An American national, John Allen Chau, was killed by Sentinelese on their island. An island off-limits to everyone but the Sentinelese.
The Superintendent of Police at Port Blair on South Andaman Island is Jatin Narwal, He said that John was last seen alive on November 16 by the fishermen who took him to the North Sentinel Island. He had traveled at night to North Sentinel Island to avoid detection by authorities. Chau wrote of seeing bioluminescent plankton under a canopy of stars as fish jumped in and out of the water like “darting mermaids.” After paddling in a kayak to the shore, Chau tried to engage the inhabitants by offering gifts of fish, scissors and safety pins and singing songs. This is from his journal which his mother has since allowed to be released.
The 27-year-old had decided to visit the Sentinelese without government permission and asked a local friend to get a boat and find several fishermen to help with the expedition. The fishermen said they helped Chau for money “to travel to the island on November 15.” The boat stopped offshore and Chau then “used a canoe to reach the shore of the island.” He returned with an arrow through his Bible. The next day, November 16, John returned to the boat swimming because the Sentinelese had taken his canoe. On the 17th, he instructed the fishermen to leave with the boat and return later in the day. They returned to see the tribespeople burying his body on the beach.
“He was from the US. He was on a misplaced adventure in prohibited area to meet uncontacted persons. Some people thought he is a missionary but in a strict sense, he was not a missionary. He was an adventurer. His intention was to meet the aborigines,” Andaman DGP Dependra Pathak said.
The DGP added, “His body has not yet been retrieved. We are working on that. We will figure out some strategy,” he said. He added that the local fishermen who helped John have been arrested.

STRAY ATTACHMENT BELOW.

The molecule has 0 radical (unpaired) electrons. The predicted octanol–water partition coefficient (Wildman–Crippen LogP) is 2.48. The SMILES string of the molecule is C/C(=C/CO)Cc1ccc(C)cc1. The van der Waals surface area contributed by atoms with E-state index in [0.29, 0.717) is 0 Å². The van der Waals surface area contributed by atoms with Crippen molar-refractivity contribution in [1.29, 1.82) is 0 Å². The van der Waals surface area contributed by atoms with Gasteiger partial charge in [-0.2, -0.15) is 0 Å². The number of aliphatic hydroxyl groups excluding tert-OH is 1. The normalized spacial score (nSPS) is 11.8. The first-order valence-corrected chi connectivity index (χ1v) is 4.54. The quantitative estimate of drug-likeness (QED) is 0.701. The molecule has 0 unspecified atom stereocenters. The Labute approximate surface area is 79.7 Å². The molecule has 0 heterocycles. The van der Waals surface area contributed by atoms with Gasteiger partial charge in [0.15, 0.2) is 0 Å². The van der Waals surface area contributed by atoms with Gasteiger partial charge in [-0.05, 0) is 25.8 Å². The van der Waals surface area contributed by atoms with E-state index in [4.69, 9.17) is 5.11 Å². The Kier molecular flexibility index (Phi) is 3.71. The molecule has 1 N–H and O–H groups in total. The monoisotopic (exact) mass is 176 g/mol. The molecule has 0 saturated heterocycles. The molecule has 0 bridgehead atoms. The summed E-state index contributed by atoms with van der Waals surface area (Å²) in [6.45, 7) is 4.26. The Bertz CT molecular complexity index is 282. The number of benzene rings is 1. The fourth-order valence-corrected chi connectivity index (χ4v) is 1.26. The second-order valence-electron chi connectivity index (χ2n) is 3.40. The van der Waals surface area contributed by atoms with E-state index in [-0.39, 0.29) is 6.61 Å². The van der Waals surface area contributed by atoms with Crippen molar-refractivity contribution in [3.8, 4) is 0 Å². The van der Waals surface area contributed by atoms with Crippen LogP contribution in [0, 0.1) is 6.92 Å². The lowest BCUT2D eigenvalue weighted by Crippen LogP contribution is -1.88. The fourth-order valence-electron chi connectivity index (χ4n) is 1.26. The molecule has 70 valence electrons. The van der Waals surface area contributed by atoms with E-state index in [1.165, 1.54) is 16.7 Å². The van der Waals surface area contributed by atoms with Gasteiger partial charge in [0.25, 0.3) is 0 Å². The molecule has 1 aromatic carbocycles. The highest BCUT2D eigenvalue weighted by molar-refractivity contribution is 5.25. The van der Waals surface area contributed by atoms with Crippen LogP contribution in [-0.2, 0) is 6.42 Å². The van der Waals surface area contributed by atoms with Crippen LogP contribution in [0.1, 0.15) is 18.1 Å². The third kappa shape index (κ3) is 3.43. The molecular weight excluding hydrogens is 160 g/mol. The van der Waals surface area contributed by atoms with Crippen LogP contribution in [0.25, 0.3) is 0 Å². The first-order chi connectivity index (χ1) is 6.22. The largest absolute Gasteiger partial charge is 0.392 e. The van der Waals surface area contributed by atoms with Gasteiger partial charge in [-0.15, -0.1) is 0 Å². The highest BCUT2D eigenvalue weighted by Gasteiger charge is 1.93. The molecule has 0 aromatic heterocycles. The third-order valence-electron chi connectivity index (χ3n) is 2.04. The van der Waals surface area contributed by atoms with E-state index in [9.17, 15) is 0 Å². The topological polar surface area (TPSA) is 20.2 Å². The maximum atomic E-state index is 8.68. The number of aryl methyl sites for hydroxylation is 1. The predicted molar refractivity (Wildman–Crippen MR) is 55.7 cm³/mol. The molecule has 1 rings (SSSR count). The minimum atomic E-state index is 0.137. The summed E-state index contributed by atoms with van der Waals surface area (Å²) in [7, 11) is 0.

Jatin Narwal said that according to the fishermen. “He went to the North Sentinel island on November 15, 16 and 17. He had some handwritten notes and he gave them to the fishermen. He wanted them handed over to a friend in Havelock Islands.” Narwal refused to disclose details of what was on the notes and said they were part of investigation. Police officials refused comment on whether the members of the Sentinalese tribes could be prosecuted.
John Chau describes himself variously on Instagram as a “Wilderness EMT(Emergency Medical Technician)”, “PADI Advanced Open Water Diver”, “Outbound Collective Explorer” and a “Snakebite Survivor”. From trekking iced-capped mountains, hiking nature reserves, kayaking and scuba diving, John’s Instagram account is filled with pictures of his outdoor adventures.
In an interview that he had given to the Outbound Collective. He said, “I definitely love camping, hiking, climbing, and fishing. I love to explore, so whether it’s trekking through dense old growth forests near the Chilliwack River, finding a rumored waterfall in the jungles of the Andamans, or just wandering around a city to get a feel for the vibes, I’m an explorer at heart.”
This wasn’t his first trip to the Andamans. His Instagram shows that photos were uploaded from the Andamans in March 2017 as well as some dated in October 2016, when he stayed for nine days at Havelock island, east of the Andamans.
In an interview published in November 2015 on The Outbound Collective, John’s response to “What’s on the top of your must-do adventure list right now?” was, “Going to the Andamans is on the top”
This was John’s sixth visit to the Andaman islands.